# Unexpected Tullio behavior

In the program below, I had expected a, a2 to produce the same result, but they don’t. It appears that Tullio (which I like!) does not deal with vectors of matrices in the way that I had expected.

The output is:

[ Info: loop 1
true
[ Info: loop 2
false

Two questions:

1. What is the best way of running a loop like the one indicated?
2. What other gotchas should I be aware of?
``````
using Tullio, LoopVectorization

function test()
J = [2; 3];  I = 4; R= 5; Jmax = maximum(J)
x = Vector{ Matrix{Float64} }(undef, 2);
a = fill(typemax(Float64), I, Jmax);  a2 = fill(typemax(Float64),I, Jmax);
for m = 1:2
x[m] = randn(I,J[m])
end
for m = 1:2
@info "loop \$m"
@tullio a[i,j] = x[\$m][i,j+0]              (j in 1:J[m])
xm = x[m]
@tullio a2[i,j] = xm[i,j+0]              (j in 1:J[m])
println( a[:,1:J[m]] ≈ a2[:,1:J[m]] )
#~         println(a);  println(a2)
end
end

test()
``````

I am by no means an expert on Tullio but like you am a satisfied user.

I think this particular use-case is quite strange for Tullio. You have only one loop, which is just summing numbers. The only “difficult” thing about it is the indexing. I’d suggest just writing a small function which does this for you, except maybe it already exists (?):

``````a[i,j] = sum(x[m],dims=2)
``````

I think Tullio is best for heavy matrix algebra where there are several loops to consider.

Thanks @tbeason. My actual program is much more complicated and demanding than this. I’ve just tried to create a small working example that demonstrates the behavior that confuses me.

I think your indexing is wrong somehow. Especially on `a2`. If you are just summing columns, `a2` should just be a vector, ie `a2[i]` and not `a2[i,j]`

No, I’m not summing columns. This is just a simple example to demonstrate the issue, but I can create an example involving sums that produces the same problem.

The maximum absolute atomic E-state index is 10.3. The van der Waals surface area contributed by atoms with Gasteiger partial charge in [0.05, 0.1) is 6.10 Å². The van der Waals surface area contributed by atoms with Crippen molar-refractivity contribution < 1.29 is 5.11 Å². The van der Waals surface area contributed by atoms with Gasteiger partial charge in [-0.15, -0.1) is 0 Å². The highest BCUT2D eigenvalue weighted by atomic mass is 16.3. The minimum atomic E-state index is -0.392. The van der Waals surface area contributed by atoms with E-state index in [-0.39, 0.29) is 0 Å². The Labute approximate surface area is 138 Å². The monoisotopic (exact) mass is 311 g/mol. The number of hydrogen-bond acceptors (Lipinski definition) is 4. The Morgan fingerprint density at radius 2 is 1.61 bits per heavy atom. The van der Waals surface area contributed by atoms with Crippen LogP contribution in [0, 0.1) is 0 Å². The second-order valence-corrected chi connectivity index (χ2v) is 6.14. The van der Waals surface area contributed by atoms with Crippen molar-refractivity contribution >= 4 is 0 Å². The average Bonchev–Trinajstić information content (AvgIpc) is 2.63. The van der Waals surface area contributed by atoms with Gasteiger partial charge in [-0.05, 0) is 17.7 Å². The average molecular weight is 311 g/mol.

This is a gotcha I didn’t think of. Here’s what’s happening, first: the expected range for `j` is `1:3`, but in fact it runs `1:2`, so doesn’t fill the array:

``````julia> m = 2;

julia> axes(x[m])
(Base.OneTo(4), Base.OneTo(3))

julia> J[m]
3

julia> @tullio a[i,j] = x[\$m][i,j+0]   (j in 1:J[m])  verbose=true
┌ Warning: LoopVectorization failed
...
┌ Info: left index ranges
│   i = Base.OneTo(4)
└   j = 1:2
4×3 Array{Float64,2}:
-0.696945  1.8923    Inf
0.199954  0.645115  Inf
1.30176   0.318919  Inf
-0.669092  0.93308   Inf
``````

These ranges are calculated like so (printed by `verbose=2`), and `axes(first(x), 2)` assumes that any array of arrays has all slices the same size:

``````│        local 𝒶𝓍j = intersect(axes(a, 2), axes(first(x), 2) .- 0, var"≪1:J[m]≫")
│        local 𝒶𝓍i = axes(a, 1)
│        axes(first(x), 1) == axes(a, 1) || throw("range of index i must agree")
``````

Changing that would be pretty hard, as the range of `k` in some `A[i][k]` would have to be worked out inside the loop over `i`, and it really doesn’t think like that. The ranges of all indices are fixed, and then a kernel function is called on (small parts of) the rectangular iteration space. (It should really check though that sizes are the same. If this `x` were reversed, it could instead end up reading out of bounds.)

But here there is no iteration over `m`, it’s fixed but the macro doesn’t realise. What ought to work, but doesn’t, is “interpolating” the whole `x[m]`. It tries, but doesn’t quite unwrap the `\$` signs correctly. I think that’s a bug:

``````julia> @tullio a[i,j] = \$(x[m])[i,j+0]   (j in 1:J[m])
ERROR: syntax: "\$" expression outside quote around /Users/me/.julia/dev/Tullio/src/macro.jl:1001
``````

If fixed that would just be a shorthand way to write your `a2` method. Which should also be faster, and LoopVectorization-friendly. I hope that your real problem can be expressed this way?

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Thanks @mcabbott as usual: your support has been awesome!

Yes, my problem can be expressed that way.

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